Planas Archive iterations
What Martin Parr would have seen, 2018
What Martin Parr would have seen, 2017.
Arrangement of 18 images.
Expanded details of postcards.
Josep Planas conceived the iconographic image of the island during the 50s, 60s and 70s by producing postcards that traveled and reached many other places in Europe attracting more tourists. For the construction of these series I have chosen 18 details from among 30,000 postcards belonging to the Archive Planas. The postcards are the illustrations of memories and souvenirs, and also they bear witness to the activation of the circulation of a cultural and historical memory, so that inevitably they are signs of historical processes too.
A certain irony is perceived once is highlighted the attention to the details of these cards and contemplated from a current perspective. Sometimes I feel like Sherlock Holmes looking for details that appear in Martin Parr's photographs. The difference is that in the case of the images of the 60s the tourist is glorified and provokes an innocent sympathy. It’s a decade where economic growth and openness are seen with happy eyes and radiant images are created. That image of the most advanced European visitor is far from what we have today, a fact that demonstrates the hypothesis of the historical a priori of Michel Foucault that determines that our approaches to the historical past are more cultural fantasies than objective observations.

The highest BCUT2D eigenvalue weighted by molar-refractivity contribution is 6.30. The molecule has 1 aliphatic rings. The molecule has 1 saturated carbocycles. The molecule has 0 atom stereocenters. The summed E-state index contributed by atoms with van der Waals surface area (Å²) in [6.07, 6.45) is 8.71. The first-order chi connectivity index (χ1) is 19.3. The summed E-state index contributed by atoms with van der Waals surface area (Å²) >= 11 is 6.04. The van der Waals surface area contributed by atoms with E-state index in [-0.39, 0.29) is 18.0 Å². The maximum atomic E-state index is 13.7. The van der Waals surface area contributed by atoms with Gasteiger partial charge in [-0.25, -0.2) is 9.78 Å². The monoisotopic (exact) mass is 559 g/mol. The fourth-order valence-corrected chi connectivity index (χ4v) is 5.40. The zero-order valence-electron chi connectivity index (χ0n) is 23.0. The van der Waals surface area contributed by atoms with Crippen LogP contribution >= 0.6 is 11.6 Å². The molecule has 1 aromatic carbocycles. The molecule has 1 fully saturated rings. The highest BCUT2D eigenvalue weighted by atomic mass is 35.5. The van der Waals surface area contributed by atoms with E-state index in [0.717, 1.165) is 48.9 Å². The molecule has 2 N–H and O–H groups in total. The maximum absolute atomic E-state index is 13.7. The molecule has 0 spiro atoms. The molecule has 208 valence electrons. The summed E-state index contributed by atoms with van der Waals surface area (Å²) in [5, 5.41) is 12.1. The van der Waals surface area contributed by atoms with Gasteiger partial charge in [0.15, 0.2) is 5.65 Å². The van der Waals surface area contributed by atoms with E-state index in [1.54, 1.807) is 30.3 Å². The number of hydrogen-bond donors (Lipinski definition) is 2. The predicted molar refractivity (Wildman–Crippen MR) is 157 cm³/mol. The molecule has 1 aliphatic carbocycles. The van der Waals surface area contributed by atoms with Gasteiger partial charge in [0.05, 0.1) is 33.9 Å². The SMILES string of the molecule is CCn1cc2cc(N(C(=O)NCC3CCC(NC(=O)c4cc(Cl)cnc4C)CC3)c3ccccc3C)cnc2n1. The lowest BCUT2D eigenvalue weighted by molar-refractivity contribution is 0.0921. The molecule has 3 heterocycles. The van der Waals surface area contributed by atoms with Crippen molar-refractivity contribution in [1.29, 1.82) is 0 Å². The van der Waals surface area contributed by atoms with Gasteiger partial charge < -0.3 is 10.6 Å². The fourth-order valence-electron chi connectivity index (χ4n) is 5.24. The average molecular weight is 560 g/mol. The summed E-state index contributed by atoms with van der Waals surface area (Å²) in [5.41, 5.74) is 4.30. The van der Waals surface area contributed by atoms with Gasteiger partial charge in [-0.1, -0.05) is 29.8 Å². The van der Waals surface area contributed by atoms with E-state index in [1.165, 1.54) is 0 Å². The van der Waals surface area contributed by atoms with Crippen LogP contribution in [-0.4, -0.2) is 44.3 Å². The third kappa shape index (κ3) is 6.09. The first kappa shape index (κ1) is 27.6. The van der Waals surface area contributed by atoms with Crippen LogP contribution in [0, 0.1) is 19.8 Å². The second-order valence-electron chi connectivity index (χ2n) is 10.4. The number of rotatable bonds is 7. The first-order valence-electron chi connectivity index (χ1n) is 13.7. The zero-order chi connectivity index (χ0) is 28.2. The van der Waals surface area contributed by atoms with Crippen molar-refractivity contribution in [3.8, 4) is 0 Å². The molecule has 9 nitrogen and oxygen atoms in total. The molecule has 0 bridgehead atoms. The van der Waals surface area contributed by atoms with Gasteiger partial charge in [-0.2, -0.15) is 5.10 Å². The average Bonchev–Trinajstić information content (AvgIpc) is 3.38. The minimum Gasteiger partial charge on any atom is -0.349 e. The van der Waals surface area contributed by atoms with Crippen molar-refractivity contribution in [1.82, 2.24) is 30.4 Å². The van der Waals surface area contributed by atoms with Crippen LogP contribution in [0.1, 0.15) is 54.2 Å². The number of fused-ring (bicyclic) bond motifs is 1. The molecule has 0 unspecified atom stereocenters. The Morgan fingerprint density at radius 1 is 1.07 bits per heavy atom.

Nevertheless, the plot that appears when enlarging tiny details causes the blurring of figures and faces fact that emphasizes the anonymity of the tourists. The increasing overtourism makes the visitor be more a phenomenon rather than an individual. These images represent daily scenes of the day to day of the tourist that we do not perceive in any other way than that: in a bikini, and on the beach or swimming pool. This perception is based on the idea of repetition of the same scenes and refers to the seriality of the photographic archive, emphasizing the idea of the reproducibility of the medium, a medium that evolves at the same pace as the tourism phenomenon.
The images are irregularly arranged as if floating nodes in space. This presentation connects the virtual processes under which memory works and relates them to internet’s virtual processes, the system that nowadays works as a postal and as a real-time memory through Facebook or Instagram platforms.